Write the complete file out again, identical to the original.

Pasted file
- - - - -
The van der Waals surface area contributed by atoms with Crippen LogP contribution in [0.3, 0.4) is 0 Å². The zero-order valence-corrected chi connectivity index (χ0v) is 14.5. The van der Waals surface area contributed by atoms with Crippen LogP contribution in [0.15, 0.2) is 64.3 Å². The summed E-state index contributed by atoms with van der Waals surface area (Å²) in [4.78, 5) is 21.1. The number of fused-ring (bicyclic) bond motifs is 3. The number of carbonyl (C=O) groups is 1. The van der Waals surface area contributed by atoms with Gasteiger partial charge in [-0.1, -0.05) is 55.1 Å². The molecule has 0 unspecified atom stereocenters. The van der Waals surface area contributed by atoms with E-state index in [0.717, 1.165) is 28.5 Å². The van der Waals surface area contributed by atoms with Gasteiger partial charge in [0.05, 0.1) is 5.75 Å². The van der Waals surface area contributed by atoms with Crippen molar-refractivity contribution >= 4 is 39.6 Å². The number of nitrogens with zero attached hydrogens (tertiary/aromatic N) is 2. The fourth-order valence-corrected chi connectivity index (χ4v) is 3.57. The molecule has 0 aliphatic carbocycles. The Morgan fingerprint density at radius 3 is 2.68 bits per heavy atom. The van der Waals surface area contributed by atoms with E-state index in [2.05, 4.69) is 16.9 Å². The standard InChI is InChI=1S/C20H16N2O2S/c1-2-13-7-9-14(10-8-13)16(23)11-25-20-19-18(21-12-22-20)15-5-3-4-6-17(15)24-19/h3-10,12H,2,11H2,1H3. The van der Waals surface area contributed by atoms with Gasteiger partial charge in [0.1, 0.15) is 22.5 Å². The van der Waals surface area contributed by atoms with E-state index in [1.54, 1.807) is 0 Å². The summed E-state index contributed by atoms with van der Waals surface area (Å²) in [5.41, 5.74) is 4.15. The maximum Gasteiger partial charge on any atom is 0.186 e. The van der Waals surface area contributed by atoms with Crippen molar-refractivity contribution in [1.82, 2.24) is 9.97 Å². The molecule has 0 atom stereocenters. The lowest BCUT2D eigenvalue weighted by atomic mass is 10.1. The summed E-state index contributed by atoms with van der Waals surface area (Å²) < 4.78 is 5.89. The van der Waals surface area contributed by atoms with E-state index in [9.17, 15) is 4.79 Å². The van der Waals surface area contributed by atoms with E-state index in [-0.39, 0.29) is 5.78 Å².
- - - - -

The van der Waals surface area contributed by atoms with Crippen LogP contribution in [0.3, 0.4) is 0 Å². The zero-order valence-corrected chi connectivity index (χ0v) is 14.5. The van der Waals surface area contributed by atoms with Crippen LogP contribution in [0.15, 0.2) is 64.3 Å². The summed E-state index contributed by atoms with van der Waals surface area (Å²) in [4.78, 5) is 21.1. The number of fused-ring (bicyclic) bond motifs is 3. The number of carbonyl (C=O) groups is 1. The van der Waals surface area contributed by atoms with Gasteiger partial charge in [-0.1, -0.05) is 55.1 Å². The molecule has 0 unspecified atom stereocenters. The van der Waals surface area contributed by atoms with E-state index in [0.717, 1.165) is 28.5 Å². The van der Waals surface area contributed by atoms with Gasteiger partial charge in [0.05, 0.1) is 5.75 Å². The van der Waals surface area contributed by atoms with Crippen molar-refractivity contribution >= 4 is 39.6 Å². The number of nitrogens with zero attached hydrogens (tertiary/aromatic N) is 2. The fourth-order valence-corrected chi connectivity index (χ4v) is 3.57. The molecule has 0 aliphatic carbocycles. The Morgan fingerprint density at radius 3 is 2.68 bits per heavy atom. The van der Waals surface area contributed by atoms with E-state index in [2.05, 4.69) is 16.9 Å². The standard InChI is InChI=1S/C20H16N2O2S/c1-2-13-7-9-14(10-8-13)16(23)11-25-20-19-18(21-12-22-20)15-5-3-4-6-17(15)24-19/h3-10,12H,2,11H2,1H3. The van der Waals surface area contributed by atoms with Gasteiger partial charge in [0.1, 0.15) is 22.5 Å². The van der Waals surface area contributed by atoms with E-state index in [1.54, 1.807) is 0 Å². The summed E-state index contributed by atoms with van der Waals surface area (Å²) in [5.41, 5.74) is 4.15. The maximum Gasteiger partial charge on any atom is 0.186 e. The van der Waals surface area contributed by atoms with Crippen molar-refractivity contribution in [1.82, 2.24) is 9.97 Å². The molecule has 0 atom stereocenters. The lowest BCUT2D eigenvalue weighted by atomic mass is 10.1. The summed E-state index contributed by atoms with van der Waals surface area (Å²) < 4.78 is 5.89. The van der Waals surface area contributed by atoms with E-state index in [9.17, 15) is 4.79 Å². The van der Waals surface area contributed by atoms with E-state index in [-0.39, 0.29) is 5.78 Å².